We may reach a point in the near future where people are paying for their groceries with bitcoin, and POS systems will have to liquidate cryptocurrency.


how payment technology trends are altering the traditional pos infrastructure

In the realm of transactions it's difficult to distinguish the compelling trends from the fleeting. Here are two that are here to stay: mobile payments and unified commerce. These aren't just buzzwords, they're the future of payments.

Mobile payment technology enables consumers to use mobile devices to execute payment transactions. This is a result of Near-Field Communications (NFC), Quick Response (QR) codes, and cloud-based wallets.

To complete payments using NFC capable devices at the POS, users touch their mobile accessory to a NFC device, and it sends secured payment information to the merchant, finalizing the sale. This hardware technology requires both parties, the buyer and the seller, to have NFC enabled devices.

For devices not embedded with NFC hardware, QR codes can be utilized to make payments. Native QR applications are downloaded to a user's smart device. A barcode matrix made up of black and white squares is generated by the merchant at the POS and the user employs the camera to capture the code. Once captured, the user confirms the payment to complete the payment function.

Cloud-based wallets store accounts in a secure virtual cloud. Using Host Card Emulation (HCE) technology a mobile phone can use a contactless function similar to that of an EMV smart card to conduct a payment transaction.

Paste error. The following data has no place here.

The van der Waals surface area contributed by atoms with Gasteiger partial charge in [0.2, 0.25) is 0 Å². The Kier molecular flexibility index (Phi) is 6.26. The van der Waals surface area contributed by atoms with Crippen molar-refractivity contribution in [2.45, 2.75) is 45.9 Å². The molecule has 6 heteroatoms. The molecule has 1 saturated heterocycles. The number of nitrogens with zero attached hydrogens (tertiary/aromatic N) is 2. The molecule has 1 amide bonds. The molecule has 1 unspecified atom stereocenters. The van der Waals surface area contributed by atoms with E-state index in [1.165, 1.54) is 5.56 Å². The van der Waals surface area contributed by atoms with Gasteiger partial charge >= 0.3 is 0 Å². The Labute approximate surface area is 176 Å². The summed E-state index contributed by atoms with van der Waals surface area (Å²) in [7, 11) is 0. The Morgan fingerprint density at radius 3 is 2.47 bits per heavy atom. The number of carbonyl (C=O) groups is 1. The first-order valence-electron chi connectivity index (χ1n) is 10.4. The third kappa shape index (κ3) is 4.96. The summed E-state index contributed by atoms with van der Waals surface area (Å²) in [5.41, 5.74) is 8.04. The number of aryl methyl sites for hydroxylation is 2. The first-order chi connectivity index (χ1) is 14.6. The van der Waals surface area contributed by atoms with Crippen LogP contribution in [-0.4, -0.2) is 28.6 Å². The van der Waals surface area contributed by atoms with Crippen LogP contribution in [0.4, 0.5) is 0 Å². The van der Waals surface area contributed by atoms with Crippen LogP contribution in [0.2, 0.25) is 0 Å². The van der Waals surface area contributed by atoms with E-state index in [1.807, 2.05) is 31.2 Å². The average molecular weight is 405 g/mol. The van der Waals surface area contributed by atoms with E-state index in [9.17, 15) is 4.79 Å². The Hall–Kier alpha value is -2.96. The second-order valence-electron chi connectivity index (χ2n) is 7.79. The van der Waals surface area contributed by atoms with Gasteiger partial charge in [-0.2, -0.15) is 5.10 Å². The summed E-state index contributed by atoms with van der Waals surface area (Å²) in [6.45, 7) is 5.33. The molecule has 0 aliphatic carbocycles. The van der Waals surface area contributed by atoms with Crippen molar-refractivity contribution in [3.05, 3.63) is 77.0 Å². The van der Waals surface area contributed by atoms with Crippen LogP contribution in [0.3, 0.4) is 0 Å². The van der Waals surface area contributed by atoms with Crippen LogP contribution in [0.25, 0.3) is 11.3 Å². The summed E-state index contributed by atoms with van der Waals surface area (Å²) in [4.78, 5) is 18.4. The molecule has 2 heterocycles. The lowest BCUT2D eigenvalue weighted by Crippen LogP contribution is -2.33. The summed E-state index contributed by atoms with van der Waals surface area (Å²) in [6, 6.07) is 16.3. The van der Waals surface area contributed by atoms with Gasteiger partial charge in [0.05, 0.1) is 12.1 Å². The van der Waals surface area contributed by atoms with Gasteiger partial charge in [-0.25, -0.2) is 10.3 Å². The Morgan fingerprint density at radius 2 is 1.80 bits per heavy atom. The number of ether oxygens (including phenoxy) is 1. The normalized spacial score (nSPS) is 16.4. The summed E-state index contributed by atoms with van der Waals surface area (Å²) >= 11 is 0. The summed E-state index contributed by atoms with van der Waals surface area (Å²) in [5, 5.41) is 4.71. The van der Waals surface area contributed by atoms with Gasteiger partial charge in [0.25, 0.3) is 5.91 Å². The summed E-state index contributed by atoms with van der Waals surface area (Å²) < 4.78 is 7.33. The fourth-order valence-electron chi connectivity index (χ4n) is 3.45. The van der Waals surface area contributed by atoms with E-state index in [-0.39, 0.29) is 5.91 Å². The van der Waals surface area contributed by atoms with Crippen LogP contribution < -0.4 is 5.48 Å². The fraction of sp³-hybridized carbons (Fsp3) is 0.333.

Mobile payments are a facet of unified commerce, a commerce model calling for a total interconnectivity among different channels of the same marketplace, a holistic approach to commerce where mobile, desktop, and in-store marketplaces communicate intelligently.


These technologies are marketplace imperatives for every business big or small, and seeking a product that can be smoothly integrated with existing software and hardware will allow retailers to augment their POS while keeping costs minimal.

The truth of the matter is no one is certain what our POS architecture will look like in twenty or thirty years, but remaining fluent in new trends and implementing them intelligently will draw the line between success and failure for many merchant service providers and merchants alike.


Chetu does not affect the opinion of this article. Any mention of a specific software, company or individual does not constitute an endorsement from either party unless otherwise specified. This blog should not be construed as legal advice.

Founded in 2000, Chetu is a global provider of enterprise application developers solutions and support services. Chetu's specialized technology and industry experts serve startups, SMBs, and Fortune 500 companies with an unparalleled software delivery model suited to the needs of the client. Chetu's one-stop-shop model spans the entire software technology spectrum. Headquartered in Plantation, Florida, Chetu has fourteen locations throughout the U.S. and abroad.